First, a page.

From Kerry to Bratislava pouring shots in a time of war – It's been a different experience to say the least for Oscar Brophy from Ballyheigue
Running a bar in eastern Europe while war rages in a neighbouring country certainly adds a sense of atmosphere to The International.
Located in Bratislava, The International is run by Kerry man Oscar Brophy and his business partner Mitch Leffler from Vermont in the US.
Oscar found himself in Bratislava after a friend with links to a bar called ‘Goblins’ told him it was worth checking out.
That was in 2016 when the Ballyheigue-native took his advice and picked up a job in Goblins after leaving IT Tralee. He hasn’t looked back since.
“He just told me how cool this place is. I was looking to do something off the wall after college, so I said, ‘I’ll move to Bratislava.’”
Oscar planned to spend a month in Slovakia. Six years later he finds himself settled with a partner, a child, and his own business.
“I just liked it and decided to stick around. That was six years ago, and I haven’t had time to look back since, nor would I want to. It’s exciting. It’s thought me to be a lot more organised and focused about life; it’s given me a new sense of direction,” he said.
Oscar and Mitch sought a vacant premises previously used as an Iranian-run shisha bar. Prior to that, the building housed a busy Nepalese café.
It’s latest function - a bar run by an Irish man and an American – made ‘The International’ a clear choice given its history.
“It just felt like the natural name for the bar. Europe definitely feels more integrated and international these days. That’s the feel within the bar: young Europeans, mixed marriages, mixed backgrounds,” said Oscar.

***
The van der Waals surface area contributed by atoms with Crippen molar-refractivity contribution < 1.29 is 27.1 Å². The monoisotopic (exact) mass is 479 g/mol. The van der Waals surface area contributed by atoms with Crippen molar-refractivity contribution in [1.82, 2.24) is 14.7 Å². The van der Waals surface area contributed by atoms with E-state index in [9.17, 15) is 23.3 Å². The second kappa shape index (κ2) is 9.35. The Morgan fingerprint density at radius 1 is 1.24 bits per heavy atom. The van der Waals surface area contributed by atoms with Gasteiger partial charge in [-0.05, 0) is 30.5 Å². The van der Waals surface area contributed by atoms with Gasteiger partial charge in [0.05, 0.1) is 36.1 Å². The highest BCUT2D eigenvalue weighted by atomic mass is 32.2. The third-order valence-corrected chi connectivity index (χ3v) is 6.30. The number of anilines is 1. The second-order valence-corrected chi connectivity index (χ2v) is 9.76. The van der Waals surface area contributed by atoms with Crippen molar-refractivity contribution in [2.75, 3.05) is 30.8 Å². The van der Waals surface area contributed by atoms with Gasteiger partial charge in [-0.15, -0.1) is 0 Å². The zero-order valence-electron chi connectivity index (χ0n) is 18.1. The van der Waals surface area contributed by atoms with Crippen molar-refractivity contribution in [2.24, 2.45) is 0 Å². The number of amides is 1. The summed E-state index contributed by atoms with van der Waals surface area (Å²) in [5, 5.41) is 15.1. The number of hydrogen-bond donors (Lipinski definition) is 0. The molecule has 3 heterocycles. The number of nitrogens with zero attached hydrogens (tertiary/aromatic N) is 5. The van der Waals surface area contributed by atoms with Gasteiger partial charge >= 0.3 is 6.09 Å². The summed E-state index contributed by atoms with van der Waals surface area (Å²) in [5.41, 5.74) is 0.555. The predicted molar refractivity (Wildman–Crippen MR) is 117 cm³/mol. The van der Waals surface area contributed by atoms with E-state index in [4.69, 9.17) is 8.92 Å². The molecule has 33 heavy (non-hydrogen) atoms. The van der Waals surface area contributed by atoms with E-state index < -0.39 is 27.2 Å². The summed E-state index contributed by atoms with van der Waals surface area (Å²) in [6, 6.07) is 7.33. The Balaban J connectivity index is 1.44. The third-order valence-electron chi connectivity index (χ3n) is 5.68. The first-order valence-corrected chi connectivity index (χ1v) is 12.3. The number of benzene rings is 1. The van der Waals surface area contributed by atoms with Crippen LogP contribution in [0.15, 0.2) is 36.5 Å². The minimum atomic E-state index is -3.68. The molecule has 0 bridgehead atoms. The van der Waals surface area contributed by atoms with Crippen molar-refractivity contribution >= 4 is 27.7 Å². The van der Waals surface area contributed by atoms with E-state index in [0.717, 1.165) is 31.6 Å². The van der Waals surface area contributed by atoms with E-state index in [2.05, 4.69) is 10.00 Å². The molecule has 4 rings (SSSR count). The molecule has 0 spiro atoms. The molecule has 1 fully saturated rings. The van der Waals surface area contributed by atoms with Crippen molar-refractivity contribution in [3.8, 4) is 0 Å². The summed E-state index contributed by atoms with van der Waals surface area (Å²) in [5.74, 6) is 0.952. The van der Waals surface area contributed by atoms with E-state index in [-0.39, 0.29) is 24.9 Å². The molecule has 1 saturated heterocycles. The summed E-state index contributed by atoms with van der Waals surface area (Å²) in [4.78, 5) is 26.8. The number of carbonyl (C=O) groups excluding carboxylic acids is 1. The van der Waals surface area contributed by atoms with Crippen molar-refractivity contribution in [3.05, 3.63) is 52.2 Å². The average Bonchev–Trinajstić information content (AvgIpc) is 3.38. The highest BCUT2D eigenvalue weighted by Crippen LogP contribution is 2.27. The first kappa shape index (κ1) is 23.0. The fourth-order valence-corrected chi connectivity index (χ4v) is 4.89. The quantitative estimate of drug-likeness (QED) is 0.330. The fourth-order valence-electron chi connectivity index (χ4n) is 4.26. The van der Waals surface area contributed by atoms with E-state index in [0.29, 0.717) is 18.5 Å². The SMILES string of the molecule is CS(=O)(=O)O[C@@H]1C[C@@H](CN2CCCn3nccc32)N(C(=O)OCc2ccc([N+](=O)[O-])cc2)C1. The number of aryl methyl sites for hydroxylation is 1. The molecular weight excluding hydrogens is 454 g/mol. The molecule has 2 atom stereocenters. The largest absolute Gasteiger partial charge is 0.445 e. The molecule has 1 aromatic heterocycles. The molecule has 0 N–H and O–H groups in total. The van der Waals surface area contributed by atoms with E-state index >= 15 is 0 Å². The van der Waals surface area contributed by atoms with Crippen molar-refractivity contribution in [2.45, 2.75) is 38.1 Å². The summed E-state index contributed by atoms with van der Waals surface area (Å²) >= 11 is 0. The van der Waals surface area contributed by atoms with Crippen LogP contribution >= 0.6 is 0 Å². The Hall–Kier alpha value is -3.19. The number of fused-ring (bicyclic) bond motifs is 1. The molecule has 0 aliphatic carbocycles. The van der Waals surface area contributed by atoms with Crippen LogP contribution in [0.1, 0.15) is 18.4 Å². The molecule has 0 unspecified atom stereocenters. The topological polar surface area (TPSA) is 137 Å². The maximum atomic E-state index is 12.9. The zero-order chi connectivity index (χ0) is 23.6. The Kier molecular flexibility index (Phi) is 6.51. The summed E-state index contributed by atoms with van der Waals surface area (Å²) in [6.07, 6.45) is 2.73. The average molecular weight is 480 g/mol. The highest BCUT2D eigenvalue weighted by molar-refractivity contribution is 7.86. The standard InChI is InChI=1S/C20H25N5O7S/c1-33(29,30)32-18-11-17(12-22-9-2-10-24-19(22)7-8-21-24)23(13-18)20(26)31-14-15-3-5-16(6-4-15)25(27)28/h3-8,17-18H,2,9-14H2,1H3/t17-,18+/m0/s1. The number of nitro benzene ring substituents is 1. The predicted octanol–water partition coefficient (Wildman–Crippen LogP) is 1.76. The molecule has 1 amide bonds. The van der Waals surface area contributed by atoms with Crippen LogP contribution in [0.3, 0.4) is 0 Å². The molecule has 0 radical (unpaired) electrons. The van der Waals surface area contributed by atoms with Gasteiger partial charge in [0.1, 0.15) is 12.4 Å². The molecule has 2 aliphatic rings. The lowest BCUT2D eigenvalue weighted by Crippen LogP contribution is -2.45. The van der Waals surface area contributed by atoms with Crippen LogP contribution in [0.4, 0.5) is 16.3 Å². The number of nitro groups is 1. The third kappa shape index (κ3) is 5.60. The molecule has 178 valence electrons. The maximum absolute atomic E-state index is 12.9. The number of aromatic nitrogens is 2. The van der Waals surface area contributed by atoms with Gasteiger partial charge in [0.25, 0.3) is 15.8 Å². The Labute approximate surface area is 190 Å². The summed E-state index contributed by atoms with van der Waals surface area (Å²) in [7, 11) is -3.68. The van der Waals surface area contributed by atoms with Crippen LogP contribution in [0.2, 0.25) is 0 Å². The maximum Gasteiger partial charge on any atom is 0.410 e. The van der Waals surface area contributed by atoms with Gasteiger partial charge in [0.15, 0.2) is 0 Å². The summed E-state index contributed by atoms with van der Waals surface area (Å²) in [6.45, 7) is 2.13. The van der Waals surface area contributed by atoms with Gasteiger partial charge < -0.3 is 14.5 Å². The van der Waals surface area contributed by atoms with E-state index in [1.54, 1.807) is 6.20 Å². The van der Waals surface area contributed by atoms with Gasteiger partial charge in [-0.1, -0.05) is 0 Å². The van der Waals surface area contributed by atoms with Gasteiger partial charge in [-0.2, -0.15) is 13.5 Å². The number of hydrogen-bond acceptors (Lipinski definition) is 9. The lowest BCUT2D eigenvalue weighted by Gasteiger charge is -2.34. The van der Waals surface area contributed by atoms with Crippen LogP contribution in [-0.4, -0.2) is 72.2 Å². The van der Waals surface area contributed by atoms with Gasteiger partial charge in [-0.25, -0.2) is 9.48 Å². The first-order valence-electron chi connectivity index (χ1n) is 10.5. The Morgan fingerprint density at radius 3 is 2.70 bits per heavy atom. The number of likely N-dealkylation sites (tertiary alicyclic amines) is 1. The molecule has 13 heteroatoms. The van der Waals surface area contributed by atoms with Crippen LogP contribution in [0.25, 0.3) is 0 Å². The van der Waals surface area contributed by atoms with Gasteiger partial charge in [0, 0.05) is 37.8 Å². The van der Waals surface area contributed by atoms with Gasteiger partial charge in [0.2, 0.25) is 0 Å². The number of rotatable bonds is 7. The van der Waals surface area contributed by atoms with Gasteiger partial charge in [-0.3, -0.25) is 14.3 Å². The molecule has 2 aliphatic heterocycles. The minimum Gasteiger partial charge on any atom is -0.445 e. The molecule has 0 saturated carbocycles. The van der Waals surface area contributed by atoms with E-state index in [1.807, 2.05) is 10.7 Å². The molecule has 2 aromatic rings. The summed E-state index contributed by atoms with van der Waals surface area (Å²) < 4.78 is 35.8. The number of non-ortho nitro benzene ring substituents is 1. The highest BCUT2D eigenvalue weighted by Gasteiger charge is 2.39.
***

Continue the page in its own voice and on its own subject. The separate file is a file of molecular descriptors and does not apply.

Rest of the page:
The International opened in late February just as the Russians began their invasion of neighbouring Ukraine. The bar became a focal point for Europe’s newest generation to debate the war and its consequences.
“When the war first broke out, yeah, we were s***ing ourselves. We didn’t know what to expect. It was noticeable there was suddenly a lot of refugees in the area. I think 200,000 in the last few months have arrived here,” he said.
"We could see military planes flying overhead everyday going from Italy to Poland. We could really feel it. To think all this is happening in 2022 just beyond our border is surreal.”
Selling a Ukraine-themed drink in The International might sound gimmicky in the wider scheme of things. But it’s part of a welcoming strategy for Ukrainians, a way of making them feel at home.
Oscar tells me a staff member, Tamara, is from Poltava in Ukraine. Tamara helped to ensure the donated funds from the sale of the drink were directed to humanitarian relief work in Lviv and eastern Ukraine.
It’s a small gesture, one that helps the morale of displaced Ukrainians. The International is also involved in hosting Ukrainian-themed events for refugees, mostly women and children.
“Tamara and the Ukrainian community here have organised the Ukrainian events themselves. It feels good that our pub, and staff, can play some part in normalising life for them,” said Oscar.
“We recently held a night in the bar for Ukrainian people. They watched some documentary about the Ukrainian language and footage about the war. They are not forgetting about it. I even spoke with Ukrainians when I was home in Kerry last week, they seem happy there, their minds are free of what’s happening.”
It’s a long way from Ballyheigue to Bratislava for sure. Culture differs on many levels, least of all in the pub trade. But what are some of the main differences between a bar in Bratislava and one in Kerry?
“The price of drink, definitely. Our most expensive beer here is €2.20. Not sure what you could get for that in a bar back home!
"I think Slovaks tend to take to drinking spirits more than we do. They would drink spirits over a longer period. Irish people also get drunk faster; drinking is more like a sprint in Ireland, it’s a marathon here,” said Oscar.
Oscar’s other passion is being a stand-up comedian. He has performed in Tralee, Limerick, and Dublin. He feels running a bar is a good way of sourcing material.
“You meet a lot of interesting people behind the bar and get into a lot of interesting situations. It’s [the bar] handy in that sense. I do plan to stick with the stand-up comedy. It would be nice to make a career out of that,” he said.
“But right now I’ve got a child so I’m staying in Bratislava for the foreseeable future. Anyone thinking of travelling out here should, just say you’re from Kerry and I’ll have a special discount.”